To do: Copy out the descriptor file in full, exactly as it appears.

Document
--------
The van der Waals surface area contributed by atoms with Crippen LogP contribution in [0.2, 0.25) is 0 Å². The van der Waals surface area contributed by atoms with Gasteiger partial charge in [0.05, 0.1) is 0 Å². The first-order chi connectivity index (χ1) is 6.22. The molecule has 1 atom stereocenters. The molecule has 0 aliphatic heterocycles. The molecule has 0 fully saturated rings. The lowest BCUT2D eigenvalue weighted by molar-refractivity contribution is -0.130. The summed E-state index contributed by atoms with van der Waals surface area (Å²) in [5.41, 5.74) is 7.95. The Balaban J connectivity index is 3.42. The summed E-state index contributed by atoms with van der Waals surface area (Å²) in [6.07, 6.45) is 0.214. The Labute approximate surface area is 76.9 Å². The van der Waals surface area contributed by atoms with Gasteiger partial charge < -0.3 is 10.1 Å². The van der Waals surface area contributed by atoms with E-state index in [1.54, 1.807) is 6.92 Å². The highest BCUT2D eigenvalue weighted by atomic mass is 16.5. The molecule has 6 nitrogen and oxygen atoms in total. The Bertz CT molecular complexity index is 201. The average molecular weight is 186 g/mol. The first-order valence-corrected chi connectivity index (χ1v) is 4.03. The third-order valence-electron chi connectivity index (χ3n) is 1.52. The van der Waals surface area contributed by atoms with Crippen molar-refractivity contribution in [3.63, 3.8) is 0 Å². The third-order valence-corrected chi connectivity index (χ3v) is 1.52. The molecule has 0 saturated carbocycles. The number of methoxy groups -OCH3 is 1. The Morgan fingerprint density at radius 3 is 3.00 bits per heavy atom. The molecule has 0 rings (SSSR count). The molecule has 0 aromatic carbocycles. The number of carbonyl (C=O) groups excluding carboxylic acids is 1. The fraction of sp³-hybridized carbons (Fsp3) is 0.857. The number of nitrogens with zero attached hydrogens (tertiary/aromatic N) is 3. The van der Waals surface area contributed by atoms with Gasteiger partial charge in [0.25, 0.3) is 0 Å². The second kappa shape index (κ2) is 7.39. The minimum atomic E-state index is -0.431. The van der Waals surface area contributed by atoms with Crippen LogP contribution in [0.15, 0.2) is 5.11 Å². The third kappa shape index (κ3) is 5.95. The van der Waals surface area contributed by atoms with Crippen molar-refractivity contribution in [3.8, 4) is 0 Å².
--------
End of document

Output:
The van der Waals surface area contributed by atoms with Crippen LogP contribution in [0.2, 0.25) is 0 Å². The van der Waals surface area contributed by atoms with Gasteiger partial charge in [0.05, 0.1) is 0 Å². The first-order chi connectivity index (χ1) is 6.22. The molecule has 1 atom stereocenters. The molecule has 0 aliphatic heterocycles. The molecule has 0 fully saturated rings. The lowest BCUT2D eigenvalue weighted by molar-refractivity contribution is -0.130. The summed E-state index contributed by atoms with van der Waals surface area (Å²) in [5.41, 5.74) is 7.95. The Balaban J connectivity index is 3.42. The summed E-state index contributed by atoms with van der Waals surface area (Å²) in [6.07, 6.45) is 0.214. The Labute approximate surface area is 76.9 Å². The van der Waals surface area contributed by atoms with Gasteiger partial charge < -0.3 is 10.1 Å². The van der Waals surface area contributed by atoms with E-state index in [1.54, 1.807) is 6.92 Å². The highest BCUT2D eigenvalue weighted by atomic mass is 16.5. The molecule has 6 nitrogen and oxygen atoms in total. The Bertz CT molecular complexity index is 201. The average molecular weight is 186 g/mol. The first-order valence-corrected chi connectivity index (χ1v) is 4.03. The third-order valence-electron chi connectivity index (χ3n) is 1.52. The van der Waals surface area contributed by atoms with Crippen molar-refractivity contribution in [3.63, 3.8) is 0 Å². The third-order valence-corrected chi connectivity index (χ3v) is 1.52. The molecule has 0 saturated carbocycles. The number of methoxy groups -OCH3 is 1. The Morgan fingerprint density at radius 3 is 3.00 bits per heavy atom. The molecule has 0 rings (SSSR count). The molecule has 0 aromatic carbocycles. The number of carbonyl (C=O) groups excluding carboxylic acids is 1. The fraction of sp³-hybridized carbons (Fsp3) is 0.857. The number of nitrogens with zero attached hydrogens (tertiary/aromatic N) is 3. The van der Waals surface area contributed by atoms with Gasteiger partial charge in [0.25, 0.3) is 0 Å². The second kappa shape index (κ2) is 7.39. The minimum atomic E-state index is -0.431. The van der Waals surface area contributed by atoms with Crippen LogP contribution in [0.15, 0.2) is 5.11 Å². The third kappa shape index (κ3) is 5.95. The van der Waals surface area contributed by atoms with Crippen molar-refractivity contribution in [3.8, 4) is 0 Å².